Reflecting on a world with "ragged edges and uncertainties" as the 50th anniversary of D-day approaches, President Clinton said he is more optimistic about the future than when he took office.
"I'm quite encouraged, actually, about the way things are going," the President told the BBC in one of two interview transcripts released Saturday.
Clinton acknowledged limits on his ability to shape world events but rejected criticisms that his generation of leaders lacks the vision of the Roosevelt-Churchill era.
He added: "I admit there are ragged edges and uncertainties, but that was the case after the Second World War for a few years as well."
In the second interview, with Italian television, Clinton said he was learning the limits of his power as President but "I am, frankly, more optimistic than I was about the future of the world when I took office."
Clinton said Harry S. Truman once said the President's job "largely consisted of trying to talk other people into doing what they ought to do anyway. Sometimes I feel that way, that I don't have as much power as I thought I would have."
Speaking of the ongoing bloodshed in Bosnia, for example, he said the United States "cannot impose our will, and we have to be flexible and listening."
Overall, Clinton said, "The United States is still prepared to lead in a world in which our concerns are clear--security, prosperity, democracy and human rights."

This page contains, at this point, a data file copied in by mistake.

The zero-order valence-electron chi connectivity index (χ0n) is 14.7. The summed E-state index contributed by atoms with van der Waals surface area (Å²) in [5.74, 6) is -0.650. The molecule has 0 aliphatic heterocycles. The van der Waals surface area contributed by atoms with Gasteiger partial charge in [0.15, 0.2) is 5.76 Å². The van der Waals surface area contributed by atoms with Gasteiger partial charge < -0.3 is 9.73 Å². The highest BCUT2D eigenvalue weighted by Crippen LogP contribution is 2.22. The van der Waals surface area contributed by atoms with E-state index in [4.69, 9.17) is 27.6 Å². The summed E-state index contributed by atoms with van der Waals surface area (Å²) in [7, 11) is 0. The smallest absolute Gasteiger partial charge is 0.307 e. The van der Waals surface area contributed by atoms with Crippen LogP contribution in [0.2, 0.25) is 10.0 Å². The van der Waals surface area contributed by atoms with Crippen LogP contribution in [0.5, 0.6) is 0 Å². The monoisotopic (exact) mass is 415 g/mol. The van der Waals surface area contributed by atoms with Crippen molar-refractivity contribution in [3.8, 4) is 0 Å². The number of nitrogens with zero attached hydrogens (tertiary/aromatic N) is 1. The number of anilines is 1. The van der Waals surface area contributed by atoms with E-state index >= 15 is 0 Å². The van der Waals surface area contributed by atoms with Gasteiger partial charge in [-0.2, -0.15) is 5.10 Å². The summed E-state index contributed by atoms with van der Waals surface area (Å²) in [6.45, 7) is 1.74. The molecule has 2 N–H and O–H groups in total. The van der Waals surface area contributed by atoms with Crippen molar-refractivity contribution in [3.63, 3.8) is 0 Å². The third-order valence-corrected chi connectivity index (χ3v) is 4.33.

Clinton echoed similar themes in his weekly radio address, holding out the sacrifice of the D-day veterans as a model for America's ongoing commitment to freedom.
The President, whose foreign policy has been labeled uneven and ineffective by critics, made it clear that new challenges loomed and there were limits to what the United States could do.
Ethnic and religious hatreds, hunger, economic and environmental devastation, and the threat of spreading nuclear weapons technology all persist, he said.
"In this new era we cannot dispatch our troops to solve every problem where our values are offended by human misery, and we should not," Clinton said. "But we are prepared to defend ourselves and our fundamental interests when they are threatened."
In the Republican response to his address, Rep. Gerald B. H. Solomon of New York said one way to honor the nation's military personnel this Memorial Day weekend is to "give them the tools that just might save their lives."
He criticized Clinton's proposed defense cuts, saying the reductions would turn the U.S. military into a "skeleton force" unable to curb aggression and protect American interests abroad.
Clinton flies to Italy on Wednesday to begin an eight-day trip that will culminate in a huge celebration of the Normandy landing on June 6, 1944.